2/10/10

An article on Miller-McCune, a research news Web site, reports on research conducted by Leonard Epstein, professor of pediatrics and social and preventive medicine, that showed that a subsidy on healthy food did not influence study participants to buy more of it as much as raising the price of unhealthy foods reduced purchases of those products.

2/11/10

An article on BBC News reports on preliminary results from a UB study of multiple sclerosis patients that showed that more than 55 percent were found to have constricted blood vessels in their brains. The research received considerable media attention in the U.S., Canada and Britain, with more than 100 articles appearing in news outlets that include KGO-TV, an ABC affiliate in San Francisco, The Scotsman, England's Daily Telegraph, the Toronto Globe and Mail, Canada's National Post, CTV and the Hamilton Spectator. Results of the study also were reported on in the Buffalo News.

2/11/10

An article in The Manitoban on brain size and the affect it has on meaningful social relationships looks at research conducted by Carol Berman, professor of anthropology, on the impact small vs. large family groups have on the behavior of rhesus monkeys.

2/11/10

A Boston Globe story on Beethoven quartet cycles held in Boston reports that the Cleveland Quartet, which played almost 20 cycles during its 26-year career, began in 1955 at UB. UB presents a six-concert cycle of the Beethoven quartets every year thanks to benefactor Frederick Slee.

2/10/10

An article in The Villanovan about the detrimental effects of energy drinks looks at research on a collection of behaviors called "toxic jock syndrome" conducted by Kathleen Miller, Research Institute on Addictions principal investigator.

2/11/10

An article on Nanotechnology & Development News reports researchers at UB are investigating the use of silver nanoparticles to improve lithium/silver vanadium oxide batteries that are used in implantable cardiac defibrillators.

2/7/10

The Architectural Record picked up the Buffalo News article about a UB architecture professor's campaign to make the next Barbie in the "I Can Be" series an architect. Barbie is "a powerful icon, and it does speak to little girls," said Despina Stratigakos, assistant professor of architecture.

2/11/10

An article in The Wall Street Journal about the continuing controversy over whether drug therapy is as effective -- and less costly -- than using stents for patients suffering chronic chest pain reports a study, known as "Courage," found that stenting usually yields no additional benefits than using generic drugs, and that the study was conducted by cardiologist William Boden, professor of medicine and preventive medicine.

2/7/10

An article in The Chronicle of Higher Education about the need for design to better accommodate the needs of people with disabilities quotes Edward Steinfeld, director of UB's Center for Inclusive Design and Environmental Access (IDEA Center), and reports that while few American schools of architecture teach design relating to disability or inclusiveness, UB has assigned six faculty members to teach a graduate concentration in universal design; the article calls UB's IDEA Center the most prominent American university-based center of its kind. Seinfeld's work in universal design also is the subject of an article in Chelsea Now and Gay City News about a state-of-the-art apartment specially designed to serve people with both visual impairments and developmental disabilities.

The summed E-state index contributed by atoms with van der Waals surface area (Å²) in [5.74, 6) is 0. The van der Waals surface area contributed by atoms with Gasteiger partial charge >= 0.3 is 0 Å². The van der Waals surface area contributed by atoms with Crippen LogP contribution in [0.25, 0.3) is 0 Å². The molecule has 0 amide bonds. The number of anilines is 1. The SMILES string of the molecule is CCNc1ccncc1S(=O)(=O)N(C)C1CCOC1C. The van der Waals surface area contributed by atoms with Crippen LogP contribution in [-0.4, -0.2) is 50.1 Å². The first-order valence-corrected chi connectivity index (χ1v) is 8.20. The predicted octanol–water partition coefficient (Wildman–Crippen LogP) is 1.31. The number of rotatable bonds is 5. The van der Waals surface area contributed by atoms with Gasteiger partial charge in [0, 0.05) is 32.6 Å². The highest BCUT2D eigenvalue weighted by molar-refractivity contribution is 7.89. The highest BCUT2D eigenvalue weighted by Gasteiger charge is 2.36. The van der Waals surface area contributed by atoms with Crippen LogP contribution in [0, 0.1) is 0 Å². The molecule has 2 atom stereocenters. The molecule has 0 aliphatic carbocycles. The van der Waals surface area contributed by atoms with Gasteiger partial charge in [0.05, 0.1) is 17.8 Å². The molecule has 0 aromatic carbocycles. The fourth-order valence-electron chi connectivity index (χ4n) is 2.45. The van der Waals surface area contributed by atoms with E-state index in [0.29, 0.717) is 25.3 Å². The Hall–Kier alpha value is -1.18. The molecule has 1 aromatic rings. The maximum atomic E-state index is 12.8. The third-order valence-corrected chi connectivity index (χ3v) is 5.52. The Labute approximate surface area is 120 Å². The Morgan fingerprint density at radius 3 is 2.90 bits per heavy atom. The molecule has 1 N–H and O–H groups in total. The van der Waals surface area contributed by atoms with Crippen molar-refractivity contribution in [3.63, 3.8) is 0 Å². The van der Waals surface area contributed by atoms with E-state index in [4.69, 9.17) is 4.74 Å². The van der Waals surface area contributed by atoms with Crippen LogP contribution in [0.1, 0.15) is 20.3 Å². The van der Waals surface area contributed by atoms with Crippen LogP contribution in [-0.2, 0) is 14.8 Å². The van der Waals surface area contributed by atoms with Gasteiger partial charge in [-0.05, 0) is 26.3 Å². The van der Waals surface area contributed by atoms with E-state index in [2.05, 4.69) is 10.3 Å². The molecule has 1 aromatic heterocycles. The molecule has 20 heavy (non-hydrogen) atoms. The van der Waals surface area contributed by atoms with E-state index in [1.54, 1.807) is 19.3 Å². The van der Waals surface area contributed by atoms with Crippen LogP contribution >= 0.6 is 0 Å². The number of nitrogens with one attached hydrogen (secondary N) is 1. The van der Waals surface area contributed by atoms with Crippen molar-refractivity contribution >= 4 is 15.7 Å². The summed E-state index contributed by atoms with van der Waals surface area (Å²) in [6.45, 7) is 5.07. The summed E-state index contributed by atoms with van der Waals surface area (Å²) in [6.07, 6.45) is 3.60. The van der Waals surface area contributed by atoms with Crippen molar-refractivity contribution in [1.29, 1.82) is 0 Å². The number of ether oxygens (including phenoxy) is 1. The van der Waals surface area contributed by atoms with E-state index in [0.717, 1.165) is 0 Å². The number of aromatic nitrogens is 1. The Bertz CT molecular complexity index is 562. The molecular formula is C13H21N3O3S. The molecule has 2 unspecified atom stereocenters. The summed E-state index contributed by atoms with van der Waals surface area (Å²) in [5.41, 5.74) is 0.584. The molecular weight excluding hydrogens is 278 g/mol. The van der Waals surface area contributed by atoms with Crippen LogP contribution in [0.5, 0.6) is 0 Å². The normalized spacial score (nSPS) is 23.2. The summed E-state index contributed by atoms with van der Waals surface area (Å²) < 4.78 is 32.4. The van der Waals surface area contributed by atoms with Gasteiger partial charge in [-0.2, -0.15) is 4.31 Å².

2/16/10

L. Nelson Hopkins, professor and chair of neurosurgery, is quoted in a (Jacksonville) Florida Times-Union article about the use of a new device, Mo.Ma Ultra Proximal Cerebral Protection Device, that is designed to make carotid artery angioplasty and stenting safer. Hopkins was one of the leaders of the device's trials.

2/12/10

An article in the (Heber Springs, Ark.) Sun-Times about helping people overcome grief suggests having a pet can help people through difficult times, and reports that a UB study showed that people with hypertension who had pets had lower blood pressure when put in stressful situations.

2/12/10

An article in Machine Design about educating the next generation of engineers looks at training offered by UB and the New York State Center for Engineering Design and Industrial Innovation (NYSCEDII) using state-of-the-art techniques and expertise in immersive and high-end visualization, rapid virtual prototyping, and CAD and 3D modeling for real-time interactive design and analysis simulations. The article also looks at efforts to attract more women to the field.

2/15/10

An article in The New York Times about the Public Higher Education Empowerment and Innovation Act looks at the pros and cons of the bill proposed by Gov. Paterson and compares it to ideas proposed by former Gov. Elliot Spitzer, who created a state commission on higher ed and advocated making UB and Stony Brook flagship campuses.

2/16/10